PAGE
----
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Very few official documents survive; the Commander of the British Forces in Canton, Hugh Gough seems to have attempted a hasty coverup of the infection, referring to it in all official documents as "the Insurrection". From the personal accounts of the British troops, Cantonese residents, and foreign merchants in the city at the time, the events of April 16-19 have come to light. It is believed that the infection started among the richer residents of Canton; the rich paid bribes to both the British and Chinese authorities on April 14 in order to keep their lapdogs; sometime on April 15th the Pekingese of a prominent local family became infected, possibly from eating the body of a rat carrying the illness. The Pekingese, "went mad", and promptly attacked three members of the housekeeping staff and the family's Patriarch before being put down. The head of the family died in the evening of April 15 from massive hypertension; as he raged and became violent preceding the full force of the infection, the family's eldest son and one of their butlers managed to hold him down long enough to force-feed him a strong Ma-Huang Tincture, to, "clear his thoughts". The ephedrine in the Ma-Huang tincture worsened his condition; they were barely able to keep the "raving lunatic" confined to his chambers as the stimulant drove him into a frenzied rage and eventually killed him as his extreme body temperature and blood pressure destroyed those organs necessary to live.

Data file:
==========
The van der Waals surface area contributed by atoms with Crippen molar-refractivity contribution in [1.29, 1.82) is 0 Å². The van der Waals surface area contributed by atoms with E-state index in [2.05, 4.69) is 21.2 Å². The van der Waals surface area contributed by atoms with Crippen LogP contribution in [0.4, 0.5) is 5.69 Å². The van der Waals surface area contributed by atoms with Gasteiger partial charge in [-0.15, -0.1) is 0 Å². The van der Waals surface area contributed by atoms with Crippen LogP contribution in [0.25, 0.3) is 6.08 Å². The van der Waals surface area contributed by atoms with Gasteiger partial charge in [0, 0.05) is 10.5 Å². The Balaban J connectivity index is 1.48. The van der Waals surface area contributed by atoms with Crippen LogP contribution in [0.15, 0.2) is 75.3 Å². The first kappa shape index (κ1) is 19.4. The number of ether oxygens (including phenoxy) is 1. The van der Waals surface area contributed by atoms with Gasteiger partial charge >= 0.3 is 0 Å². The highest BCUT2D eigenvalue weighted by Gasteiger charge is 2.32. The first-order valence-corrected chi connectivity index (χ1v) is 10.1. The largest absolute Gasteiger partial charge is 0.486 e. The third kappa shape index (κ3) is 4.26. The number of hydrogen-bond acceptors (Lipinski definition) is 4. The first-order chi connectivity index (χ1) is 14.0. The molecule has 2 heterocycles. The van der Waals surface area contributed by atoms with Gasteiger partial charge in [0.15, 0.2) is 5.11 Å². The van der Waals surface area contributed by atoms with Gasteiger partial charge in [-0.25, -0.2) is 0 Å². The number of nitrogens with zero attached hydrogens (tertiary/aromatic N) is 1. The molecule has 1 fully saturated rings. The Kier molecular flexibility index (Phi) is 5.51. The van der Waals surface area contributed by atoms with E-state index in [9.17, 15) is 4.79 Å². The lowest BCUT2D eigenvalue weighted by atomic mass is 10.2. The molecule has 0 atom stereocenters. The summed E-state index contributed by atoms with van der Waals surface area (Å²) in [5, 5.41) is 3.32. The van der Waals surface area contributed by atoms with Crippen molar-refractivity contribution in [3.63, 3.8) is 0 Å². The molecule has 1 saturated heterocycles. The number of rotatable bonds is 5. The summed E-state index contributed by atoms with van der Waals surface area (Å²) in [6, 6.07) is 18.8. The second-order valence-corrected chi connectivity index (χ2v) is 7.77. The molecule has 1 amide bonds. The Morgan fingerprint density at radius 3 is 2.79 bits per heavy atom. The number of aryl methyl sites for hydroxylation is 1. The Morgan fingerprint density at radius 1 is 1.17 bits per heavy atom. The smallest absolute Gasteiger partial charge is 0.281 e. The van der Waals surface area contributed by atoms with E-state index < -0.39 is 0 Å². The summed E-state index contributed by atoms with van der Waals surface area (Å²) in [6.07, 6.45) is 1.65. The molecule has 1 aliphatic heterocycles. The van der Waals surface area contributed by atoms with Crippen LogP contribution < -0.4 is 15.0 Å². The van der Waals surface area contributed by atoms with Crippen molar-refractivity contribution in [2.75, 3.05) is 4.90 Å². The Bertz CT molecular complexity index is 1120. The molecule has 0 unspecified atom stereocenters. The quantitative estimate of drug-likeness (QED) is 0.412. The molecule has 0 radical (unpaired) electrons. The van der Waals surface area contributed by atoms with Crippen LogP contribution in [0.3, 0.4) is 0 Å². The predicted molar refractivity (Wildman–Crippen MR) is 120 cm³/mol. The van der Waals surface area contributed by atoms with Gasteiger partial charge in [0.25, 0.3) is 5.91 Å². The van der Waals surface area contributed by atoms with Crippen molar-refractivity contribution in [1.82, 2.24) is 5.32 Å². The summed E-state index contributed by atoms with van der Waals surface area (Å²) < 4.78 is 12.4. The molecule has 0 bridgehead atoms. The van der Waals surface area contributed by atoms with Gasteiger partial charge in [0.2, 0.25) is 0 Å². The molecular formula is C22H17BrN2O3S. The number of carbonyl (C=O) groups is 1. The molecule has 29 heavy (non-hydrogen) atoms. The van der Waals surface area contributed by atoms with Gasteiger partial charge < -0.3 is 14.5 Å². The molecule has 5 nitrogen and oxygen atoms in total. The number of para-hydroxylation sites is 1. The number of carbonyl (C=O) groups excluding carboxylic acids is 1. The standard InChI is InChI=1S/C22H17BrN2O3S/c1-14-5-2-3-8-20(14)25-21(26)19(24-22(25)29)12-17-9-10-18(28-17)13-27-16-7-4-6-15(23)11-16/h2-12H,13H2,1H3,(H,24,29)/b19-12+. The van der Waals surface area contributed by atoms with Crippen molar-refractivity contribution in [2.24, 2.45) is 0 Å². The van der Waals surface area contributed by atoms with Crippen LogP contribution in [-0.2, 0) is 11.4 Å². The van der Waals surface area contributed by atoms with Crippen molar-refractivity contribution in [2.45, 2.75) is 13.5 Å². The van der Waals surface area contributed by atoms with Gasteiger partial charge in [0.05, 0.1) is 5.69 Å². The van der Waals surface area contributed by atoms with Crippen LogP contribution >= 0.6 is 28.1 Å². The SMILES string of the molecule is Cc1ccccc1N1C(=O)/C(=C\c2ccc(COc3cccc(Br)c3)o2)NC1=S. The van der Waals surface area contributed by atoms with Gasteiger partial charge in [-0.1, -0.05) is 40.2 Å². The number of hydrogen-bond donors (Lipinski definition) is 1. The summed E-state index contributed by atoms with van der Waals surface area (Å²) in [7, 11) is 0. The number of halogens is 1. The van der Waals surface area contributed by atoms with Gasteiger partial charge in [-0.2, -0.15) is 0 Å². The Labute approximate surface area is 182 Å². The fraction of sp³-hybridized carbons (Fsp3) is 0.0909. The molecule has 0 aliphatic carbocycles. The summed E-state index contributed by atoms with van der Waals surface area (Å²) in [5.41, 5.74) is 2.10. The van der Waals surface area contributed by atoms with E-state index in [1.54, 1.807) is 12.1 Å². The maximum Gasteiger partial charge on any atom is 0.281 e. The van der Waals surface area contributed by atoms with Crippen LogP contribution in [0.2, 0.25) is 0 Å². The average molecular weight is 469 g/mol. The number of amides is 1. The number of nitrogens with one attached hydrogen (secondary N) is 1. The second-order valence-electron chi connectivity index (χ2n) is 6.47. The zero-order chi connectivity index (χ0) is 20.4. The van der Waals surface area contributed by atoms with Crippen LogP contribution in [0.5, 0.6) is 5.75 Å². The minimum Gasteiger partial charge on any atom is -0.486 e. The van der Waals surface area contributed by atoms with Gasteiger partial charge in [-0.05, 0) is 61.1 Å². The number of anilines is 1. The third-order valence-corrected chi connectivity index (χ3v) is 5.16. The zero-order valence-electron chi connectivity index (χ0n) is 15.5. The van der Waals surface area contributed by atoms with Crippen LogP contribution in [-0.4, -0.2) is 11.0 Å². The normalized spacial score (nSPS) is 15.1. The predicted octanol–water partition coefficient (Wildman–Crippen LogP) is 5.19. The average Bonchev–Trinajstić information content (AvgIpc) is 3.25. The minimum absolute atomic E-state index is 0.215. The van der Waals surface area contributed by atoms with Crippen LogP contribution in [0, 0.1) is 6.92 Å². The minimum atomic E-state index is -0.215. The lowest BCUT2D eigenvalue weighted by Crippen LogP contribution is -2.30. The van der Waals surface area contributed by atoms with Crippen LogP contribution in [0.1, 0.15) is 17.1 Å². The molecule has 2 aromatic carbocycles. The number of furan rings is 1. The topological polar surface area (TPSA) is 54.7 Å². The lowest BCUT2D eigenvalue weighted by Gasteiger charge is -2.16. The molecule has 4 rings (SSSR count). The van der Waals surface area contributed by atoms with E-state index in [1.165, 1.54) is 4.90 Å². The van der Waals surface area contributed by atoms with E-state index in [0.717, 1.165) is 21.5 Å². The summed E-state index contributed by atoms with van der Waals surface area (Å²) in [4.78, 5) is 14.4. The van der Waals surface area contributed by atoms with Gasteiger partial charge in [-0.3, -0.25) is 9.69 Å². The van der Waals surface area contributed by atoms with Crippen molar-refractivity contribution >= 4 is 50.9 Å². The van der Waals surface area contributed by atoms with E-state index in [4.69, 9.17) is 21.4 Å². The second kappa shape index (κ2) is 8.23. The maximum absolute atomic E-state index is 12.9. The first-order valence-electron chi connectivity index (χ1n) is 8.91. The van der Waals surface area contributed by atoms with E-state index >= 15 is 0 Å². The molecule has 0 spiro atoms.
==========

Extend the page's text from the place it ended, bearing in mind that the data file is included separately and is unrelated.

The family's servants, however, returned to their own families on April 15, and without the resources to calm them from their rage, two of the servants set upon their families (the exception being Shi Changzhou, who was calmed and restrained with the aid of Laudanum). Over the night of the 15-16, the infected ran wild through Canton, killing and infecting others.
As dawn approached, the British were alerted of the impending dangers by patrolmen who'd happened upon "a group of Cantonese ... devouring their own kin". Rioting begins as Cantonese civilians flood the streets in an attempt to flee the city. Many British soldiers mutiny as the infected overwhelm the crudely fortified docks; four ships are sunk as mutineers attempt to flee the burning city. Commander of the British forces in the city Hugh Gough orders the port to be burned down on April 18, leading the massive withdrawal of the British from the city and destroying many official documents about the infection. Hugh Gough would commit suicide during his retreat from Canton.